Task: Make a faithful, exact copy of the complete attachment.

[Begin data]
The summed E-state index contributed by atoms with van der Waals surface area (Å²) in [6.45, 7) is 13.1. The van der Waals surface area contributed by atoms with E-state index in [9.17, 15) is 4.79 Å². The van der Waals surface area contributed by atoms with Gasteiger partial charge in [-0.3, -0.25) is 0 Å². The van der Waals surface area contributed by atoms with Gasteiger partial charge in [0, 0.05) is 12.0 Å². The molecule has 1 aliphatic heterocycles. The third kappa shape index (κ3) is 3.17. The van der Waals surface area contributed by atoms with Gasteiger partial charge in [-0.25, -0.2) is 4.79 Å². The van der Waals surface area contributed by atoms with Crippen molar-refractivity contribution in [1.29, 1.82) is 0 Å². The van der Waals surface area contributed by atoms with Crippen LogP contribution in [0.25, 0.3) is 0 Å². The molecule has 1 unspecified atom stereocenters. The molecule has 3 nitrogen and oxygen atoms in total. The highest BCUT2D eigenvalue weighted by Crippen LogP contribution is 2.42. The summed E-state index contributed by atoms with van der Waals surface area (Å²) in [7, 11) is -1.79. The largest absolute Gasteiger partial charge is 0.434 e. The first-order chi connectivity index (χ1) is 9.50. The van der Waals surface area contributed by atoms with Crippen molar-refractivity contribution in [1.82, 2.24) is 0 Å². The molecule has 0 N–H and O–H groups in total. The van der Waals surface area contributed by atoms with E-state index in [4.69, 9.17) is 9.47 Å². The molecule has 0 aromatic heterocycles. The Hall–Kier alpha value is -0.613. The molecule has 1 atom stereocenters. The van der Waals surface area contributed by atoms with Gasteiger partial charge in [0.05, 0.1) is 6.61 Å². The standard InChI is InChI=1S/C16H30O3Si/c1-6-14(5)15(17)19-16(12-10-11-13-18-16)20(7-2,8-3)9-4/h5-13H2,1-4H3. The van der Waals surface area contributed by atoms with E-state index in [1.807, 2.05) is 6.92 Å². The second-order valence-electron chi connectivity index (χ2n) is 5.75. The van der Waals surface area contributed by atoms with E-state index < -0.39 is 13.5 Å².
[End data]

The summed E-state index contributed by atoms with van der Waals surface area (Å²) in [6.45, 7) is 13.1. The van der Waals surface area contributed by atoms with E-state index in [9.17, 15) is 4.79 Å². The van der Waals surface area contributed by atoms with Gasteiger partial charge in [-0.3, -0.25) is 0 Å². The van der Waals surface area contributed by atoms with Gasteiger partial charge in [0, 0.05) is 12.0 Å². The molecule has 1 aliphatic heterocycles. The third kappa shape index (κ3) is 3.17. The van der Waals surface area contributed by atoms with Gasteiger partial charge in [-0.25, -0.2) is 4.79 Å². The van der Waals surface area contributed by atoms with Crippen molar-refractivity contribution in [1.29, 1.82) is 0 Å². The van der Waals surface area contributed by atoms with Crippen LogP contribution in [0.25, 0.3) is 0 Å². The molecule has 1 unspecified atom stereocenters. The molecule has 3 nitrogen and oxygen atoms in total. The highest BCUT2D eigenvalue weighted by Crippen LogP contribution is 2.42. The summed E-state index contributed by atoms with van der Waals surface area (Å²) in [7, 11) is -1.79. The largest absolute Gasteiger partial charge is 0.434 e. The first-order chi connectivity index (χ1) is 9.50. The van der Waals surface area contributed by atoms with Crippen molar-refractivity contribution in [1.82, 2.24) is 0 Å². The molecule has 0 N–H and O–H groups in total. The van der Waals surface area contributed by atoms with E-state index in [4.69, 9.17) is 9.47 Å². The molecule has 0 aromatic heterocycles. The Hall–Kier alpha value is -0.613. The molecule has 1 atom stereocenters. The van der Waals surface area contributed by atoms with Gasteiger partial charge in [0.05, 0.1) is 6.61 Å². The standard InChI is InChI=1S/C16H30O3Si/c1-6-14(5)15(17)19-16(12-10-11-13-18-16)20(7-2,8-3)9-4/h5-13H2,1-4H3. The van der Waals surface area contributed by atoms with E-state index in [1.807, 2.05) is 6.92 Å². The second-order valence-electron chi connectivity index (χ2n) is 5.75. The van der Waals surface area contributed by atoms with E-state index < -0.39 is 13.5 Å².